Enzyme Discovery in Anaerobic Fungi (Neocallimastigomycetes) Enables Lignocellulosic Biorefinery Innovation


Lignocellulosic biorefineries require innovative solutions to realize their full potential, and the discovery of novel lignocellulose-active enzymes could improve biorefinery deconstruction processes. Enzymatic deconstruction of plant cell walls is challenging, as noncarbohydrate linkages in hemicellulosic sidechains and lignin protect labile carbohydrates from hydrolysis. Highly specialized microbes that degrade plant biomass are attractive sources of enzymes for improving lignocellulose deconstruction, and the anaerobic gut fungi (Neocallimastigomycetes) stand out as having great potential for harboring novel lignocellulose-active enzymes. We discuss the known aspects of Neocallimastigomycetes lignocellulose deconstruction, including their extensive carbohydrate-active enzyme content, proficiency at deconstructing complex lignocellulose, unique physiology, synergistic enzyme complexes, and sizeable uncharacterized gene content. Progress describing Neocallimastigomycetes and their enzymes has been rapid in recent years, and it will only continue to expand. In particular, direct manipulation of anaerobic fungal genomes, effective heterologous expression of anaerobic fungal enzymes, and the ability to directly relate chemical changes in lignocellulose to fungal gene regulation will accelerate the discovery and subsequent deployment of Neocallimastigomycetes lignocellulose-active enzymes.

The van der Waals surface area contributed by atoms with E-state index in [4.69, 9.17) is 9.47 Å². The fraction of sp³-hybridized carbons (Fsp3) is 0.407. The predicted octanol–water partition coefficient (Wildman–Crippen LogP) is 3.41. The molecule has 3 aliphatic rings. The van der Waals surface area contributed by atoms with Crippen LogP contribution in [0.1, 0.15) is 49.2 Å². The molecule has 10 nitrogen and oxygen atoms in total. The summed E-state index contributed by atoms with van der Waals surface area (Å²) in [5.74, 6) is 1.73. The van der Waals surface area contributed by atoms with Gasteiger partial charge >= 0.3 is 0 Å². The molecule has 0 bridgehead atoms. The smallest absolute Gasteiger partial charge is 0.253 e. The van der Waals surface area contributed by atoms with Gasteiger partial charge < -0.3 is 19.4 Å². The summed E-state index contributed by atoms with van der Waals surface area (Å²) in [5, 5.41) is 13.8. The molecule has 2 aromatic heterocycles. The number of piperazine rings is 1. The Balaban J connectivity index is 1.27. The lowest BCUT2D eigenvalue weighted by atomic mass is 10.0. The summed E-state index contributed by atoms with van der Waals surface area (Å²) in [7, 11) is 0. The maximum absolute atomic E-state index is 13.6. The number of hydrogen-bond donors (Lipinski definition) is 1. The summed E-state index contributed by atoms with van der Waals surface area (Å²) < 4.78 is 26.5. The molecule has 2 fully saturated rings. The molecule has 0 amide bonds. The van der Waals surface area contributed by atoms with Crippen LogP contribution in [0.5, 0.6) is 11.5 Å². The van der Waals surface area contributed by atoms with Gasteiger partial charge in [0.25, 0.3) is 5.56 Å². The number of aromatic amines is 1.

ICB Affiliated Authors

Thomas S. Lankiewicz, Stephen P. Lillington, Michelle A. O’Malley
Peer-Reviewed Article
Microbiology and Molecular Biology Reviews